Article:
God’s Plan for Israel

The Bible tells us that the Jewish people have a great future. Romans chapter eleven is one of the most important biblical texts in this regard. The apostle Paul teaches us that although ethnic Israel has been temporarily set aside as the main vehicle of spiritual blessing to the world, God has not ultimately rejected the Jews. Israel will be restored and revived! Read about it in Romans 11.

God has a plan for the nations.

In Romans 11 Paul emphasizes his special calling to be an apostle to the Gentile nations of the Roman world (v. 13, 15:16). This same chapter tells how through the Christian gospel, the Gentiles are the beneficiaries of God’s covenant promises to Israel. The unbelief of the Jews made a way for Gentiles to be saved (vv.11-12). The advance of the gospel to the Gentile nations is called “riches for the world” (v.12) and “reconciliation to the world” (v. 14).

This reminds me of God’s promise to Abraham: “All peoples on earth will be blessed through you” (Genesis 12:3). Paul applied this to the Gentiles in his letter to the Galatians: “Scripture foresaw that God would justify the Gentiles by faith, and announced the gospel in advance to Abraham: ‘All nations will be blessed through you.’ So those who rely on faith are blessed along with Abraham the man of faith” (Galatians 3:9).

It has always been God’s plan for his good news to be spread throughout the nations of the world. Romans 11:25 speaks of “the full number of the Gentiles” who will eventually be saved.

God has a plan for Israel.

The fact that Paul was the apostle to the Gentiles does not mean that he disregarded his own people, the Jews. In Romans 11 he says that his personal conversion to faith in Jesus Christ is one evidence that God is not finished with Israel (v. 1). He states emphatically, “God did not reject his people whom he foreknew” (v.2). He sees in his own ministry a steady stream of Jews coming to faith in Jesus, recipients of God’s grace (v.5). They are still the Lord’s people.

While some are hardened in their antipathy for Jesus (vv.7-8), there remains a believing remnant who are drawn to the joy, freedom, forgiveness, fellowship, and peace enjoyed by Gentile believers. They are made envious in a good way to desire what the Gentiles have experienced in Christ (v.11).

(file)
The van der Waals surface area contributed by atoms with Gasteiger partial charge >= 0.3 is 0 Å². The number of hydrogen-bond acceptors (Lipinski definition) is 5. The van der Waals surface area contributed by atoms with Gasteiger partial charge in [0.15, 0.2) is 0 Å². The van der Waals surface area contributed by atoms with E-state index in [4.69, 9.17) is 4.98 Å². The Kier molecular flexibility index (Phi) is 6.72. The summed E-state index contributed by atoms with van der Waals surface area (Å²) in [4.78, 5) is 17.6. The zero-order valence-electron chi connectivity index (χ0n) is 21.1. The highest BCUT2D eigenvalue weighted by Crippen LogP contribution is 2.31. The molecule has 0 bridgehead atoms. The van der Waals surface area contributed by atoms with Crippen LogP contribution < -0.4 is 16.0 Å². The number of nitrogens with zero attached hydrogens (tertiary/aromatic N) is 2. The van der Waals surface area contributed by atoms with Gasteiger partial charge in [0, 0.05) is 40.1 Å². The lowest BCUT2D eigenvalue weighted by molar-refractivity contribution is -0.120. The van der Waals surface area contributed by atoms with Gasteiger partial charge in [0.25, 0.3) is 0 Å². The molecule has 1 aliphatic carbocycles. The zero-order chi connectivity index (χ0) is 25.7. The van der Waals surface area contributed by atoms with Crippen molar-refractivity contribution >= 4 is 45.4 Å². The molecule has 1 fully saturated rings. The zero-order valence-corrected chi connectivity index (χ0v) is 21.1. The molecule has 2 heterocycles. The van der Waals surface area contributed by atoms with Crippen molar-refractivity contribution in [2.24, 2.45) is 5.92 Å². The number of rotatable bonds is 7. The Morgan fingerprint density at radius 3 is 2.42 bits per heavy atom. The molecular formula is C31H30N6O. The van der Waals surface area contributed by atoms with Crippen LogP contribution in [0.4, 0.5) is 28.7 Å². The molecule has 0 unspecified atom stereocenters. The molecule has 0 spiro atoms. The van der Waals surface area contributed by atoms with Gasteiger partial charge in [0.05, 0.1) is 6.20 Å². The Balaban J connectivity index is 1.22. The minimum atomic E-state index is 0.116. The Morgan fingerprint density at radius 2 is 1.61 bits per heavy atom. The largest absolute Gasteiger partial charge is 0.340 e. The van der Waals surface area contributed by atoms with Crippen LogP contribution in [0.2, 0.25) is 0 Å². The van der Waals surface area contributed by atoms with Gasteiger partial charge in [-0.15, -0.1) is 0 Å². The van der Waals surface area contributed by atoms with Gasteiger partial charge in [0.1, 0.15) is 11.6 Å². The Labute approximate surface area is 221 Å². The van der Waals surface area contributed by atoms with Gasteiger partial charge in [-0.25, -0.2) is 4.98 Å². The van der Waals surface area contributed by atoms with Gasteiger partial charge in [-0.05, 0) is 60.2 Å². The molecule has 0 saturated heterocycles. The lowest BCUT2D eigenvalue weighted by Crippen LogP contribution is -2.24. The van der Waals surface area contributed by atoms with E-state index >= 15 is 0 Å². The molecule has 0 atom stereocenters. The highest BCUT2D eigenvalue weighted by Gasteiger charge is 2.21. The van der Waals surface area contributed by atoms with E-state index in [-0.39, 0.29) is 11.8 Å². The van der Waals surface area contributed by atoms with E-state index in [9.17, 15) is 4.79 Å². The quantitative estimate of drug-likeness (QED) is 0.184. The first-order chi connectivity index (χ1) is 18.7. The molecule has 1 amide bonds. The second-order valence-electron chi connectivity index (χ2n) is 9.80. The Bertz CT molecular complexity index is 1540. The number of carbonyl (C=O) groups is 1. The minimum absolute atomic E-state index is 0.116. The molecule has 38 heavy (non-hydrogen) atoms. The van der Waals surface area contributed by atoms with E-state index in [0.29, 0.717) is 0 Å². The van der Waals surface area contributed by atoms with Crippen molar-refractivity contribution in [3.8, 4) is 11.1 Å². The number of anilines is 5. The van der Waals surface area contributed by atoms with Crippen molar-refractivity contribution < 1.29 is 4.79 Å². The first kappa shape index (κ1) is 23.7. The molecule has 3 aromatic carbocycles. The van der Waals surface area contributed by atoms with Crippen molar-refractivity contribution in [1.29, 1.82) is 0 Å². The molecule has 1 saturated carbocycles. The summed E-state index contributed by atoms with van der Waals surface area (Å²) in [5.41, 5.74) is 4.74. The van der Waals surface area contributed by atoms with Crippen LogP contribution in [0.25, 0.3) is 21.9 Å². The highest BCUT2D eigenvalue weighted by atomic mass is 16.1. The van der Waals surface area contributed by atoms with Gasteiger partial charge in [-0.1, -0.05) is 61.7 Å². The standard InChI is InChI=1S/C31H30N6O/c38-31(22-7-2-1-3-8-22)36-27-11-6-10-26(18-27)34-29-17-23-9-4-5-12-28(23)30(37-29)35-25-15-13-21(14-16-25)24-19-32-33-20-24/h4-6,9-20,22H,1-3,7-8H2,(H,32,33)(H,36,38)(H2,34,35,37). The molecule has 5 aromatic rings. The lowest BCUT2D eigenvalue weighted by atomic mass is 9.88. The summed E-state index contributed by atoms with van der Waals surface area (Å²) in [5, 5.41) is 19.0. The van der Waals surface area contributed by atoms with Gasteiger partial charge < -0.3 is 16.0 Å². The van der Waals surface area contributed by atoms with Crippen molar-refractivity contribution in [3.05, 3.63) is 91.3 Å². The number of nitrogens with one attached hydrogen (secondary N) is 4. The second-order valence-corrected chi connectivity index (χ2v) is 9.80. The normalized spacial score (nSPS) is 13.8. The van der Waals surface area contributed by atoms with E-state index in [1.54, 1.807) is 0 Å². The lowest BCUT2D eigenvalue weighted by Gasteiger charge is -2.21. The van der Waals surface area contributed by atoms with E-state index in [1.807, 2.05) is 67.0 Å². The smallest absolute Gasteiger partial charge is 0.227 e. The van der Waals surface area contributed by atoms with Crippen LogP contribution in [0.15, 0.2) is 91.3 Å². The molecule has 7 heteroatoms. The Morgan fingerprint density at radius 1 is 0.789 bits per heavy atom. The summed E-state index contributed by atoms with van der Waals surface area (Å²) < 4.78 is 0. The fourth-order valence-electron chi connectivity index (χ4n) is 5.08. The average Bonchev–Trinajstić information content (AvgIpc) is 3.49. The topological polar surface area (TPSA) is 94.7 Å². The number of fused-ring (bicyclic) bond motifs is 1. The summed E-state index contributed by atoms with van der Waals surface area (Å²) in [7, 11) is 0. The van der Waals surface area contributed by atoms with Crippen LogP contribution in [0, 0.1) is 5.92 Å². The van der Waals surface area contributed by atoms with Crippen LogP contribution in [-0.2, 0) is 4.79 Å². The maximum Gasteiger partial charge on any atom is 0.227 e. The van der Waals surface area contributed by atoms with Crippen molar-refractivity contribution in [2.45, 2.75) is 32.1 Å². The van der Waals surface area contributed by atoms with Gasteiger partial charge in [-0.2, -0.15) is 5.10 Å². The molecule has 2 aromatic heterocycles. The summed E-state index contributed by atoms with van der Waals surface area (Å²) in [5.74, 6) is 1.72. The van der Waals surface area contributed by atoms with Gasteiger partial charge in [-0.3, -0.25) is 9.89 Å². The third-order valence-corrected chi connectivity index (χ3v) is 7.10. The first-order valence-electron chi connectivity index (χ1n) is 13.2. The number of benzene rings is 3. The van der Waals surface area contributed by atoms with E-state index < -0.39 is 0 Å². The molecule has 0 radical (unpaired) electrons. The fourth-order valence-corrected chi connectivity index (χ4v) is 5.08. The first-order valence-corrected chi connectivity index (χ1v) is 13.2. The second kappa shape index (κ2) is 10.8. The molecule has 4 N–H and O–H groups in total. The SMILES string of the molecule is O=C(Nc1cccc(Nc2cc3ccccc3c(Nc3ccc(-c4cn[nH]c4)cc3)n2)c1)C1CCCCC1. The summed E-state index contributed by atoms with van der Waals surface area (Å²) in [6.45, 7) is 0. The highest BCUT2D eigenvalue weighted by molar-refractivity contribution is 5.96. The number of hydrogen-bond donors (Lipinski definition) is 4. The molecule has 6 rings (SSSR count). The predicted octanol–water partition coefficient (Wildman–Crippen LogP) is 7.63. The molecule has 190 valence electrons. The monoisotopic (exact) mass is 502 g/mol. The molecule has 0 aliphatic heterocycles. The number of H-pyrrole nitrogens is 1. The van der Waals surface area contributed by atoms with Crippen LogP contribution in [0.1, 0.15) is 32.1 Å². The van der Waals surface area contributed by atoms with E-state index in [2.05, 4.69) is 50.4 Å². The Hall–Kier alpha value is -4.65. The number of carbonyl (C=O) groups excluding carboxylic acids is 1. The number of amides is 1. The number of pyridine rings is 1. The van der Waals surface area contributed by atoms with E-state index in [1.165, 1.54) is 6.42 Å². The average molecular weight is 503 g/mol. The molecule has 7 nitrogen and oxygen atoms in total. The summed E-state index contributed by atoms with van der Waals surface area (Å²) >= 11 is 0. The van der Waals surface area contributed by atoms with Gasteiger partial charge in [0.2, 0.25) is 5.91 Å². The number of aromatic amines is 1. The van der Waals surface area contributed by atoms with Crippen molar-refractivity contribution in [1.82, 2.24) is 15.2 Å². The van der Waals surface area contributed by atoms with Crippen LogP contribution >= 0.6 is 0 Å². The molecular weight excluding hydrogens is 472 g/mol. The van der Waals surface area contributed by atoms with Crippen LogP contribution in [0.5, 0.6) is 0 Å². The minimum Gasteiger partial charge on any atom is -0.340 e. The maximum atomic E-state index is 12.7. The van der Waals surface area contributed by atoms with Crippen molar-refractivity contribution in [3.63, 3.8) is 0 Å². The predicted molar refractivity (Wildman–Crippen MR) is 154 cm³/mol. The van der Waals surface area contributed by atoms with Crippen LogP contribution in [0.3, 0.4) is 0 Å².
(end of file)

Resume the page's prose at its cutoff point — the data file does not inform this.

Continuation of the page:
Paul goes on to outline a glorious future for Israel which will result in blessing for the whole world. This is described as “life from the dead” (v.15). This makes me think of the prophet Ezekiel’s vision of the dry bones which are resurrected and given new vitality (Ezekiel 37:3). This is a prophecy of the restoration of the nation Israel in the plan and purpose of God.

God’s plan is the church.

Paul introduces the word “mystery” in verse 25. In his letters this word was used for the revelation in the present of a truth that has been concealed from believers in Old Testament times. Ephesians 3:3-6 explains the unfolding of this “mystery” as the New Testament revelation that believing Jews and believing Gentiles are now members together of one spiritual organism, the true church, the body of Christ.

In Romans 11 Paul illustrated this truth with the metaphor of an olive tree. A symbol of Israel, the olive tree pictured the nation’s place in the plan of God (Romans 11:16-24). In Paul’s example, the Jews are like a cultivated olive tree and the Gentiles are like branches of wild olive trees that have been grafted into the tree to share in Israel’s spiritual advantages.

With this example, Paul was teaching the Gentiles in the church in Rome not to think of the Jews as being somehow displaced or replaced in the plan of God. There was to be no anti-Semitic prejudice in God’s church. Jewish and Gentile believers are one in Christ. God’s promises and relationship to Israel will never be cancelled (v.29).

The church is looking forward to the coming of “the Deliverer,” the Lord Jesus. His advent will usher in his kingdom and will save Israel and the nations from their sins (Romans 11:26-32). According to Paul, this will put God’s mercy and wisdom on display.

Pastor Randy Faulkner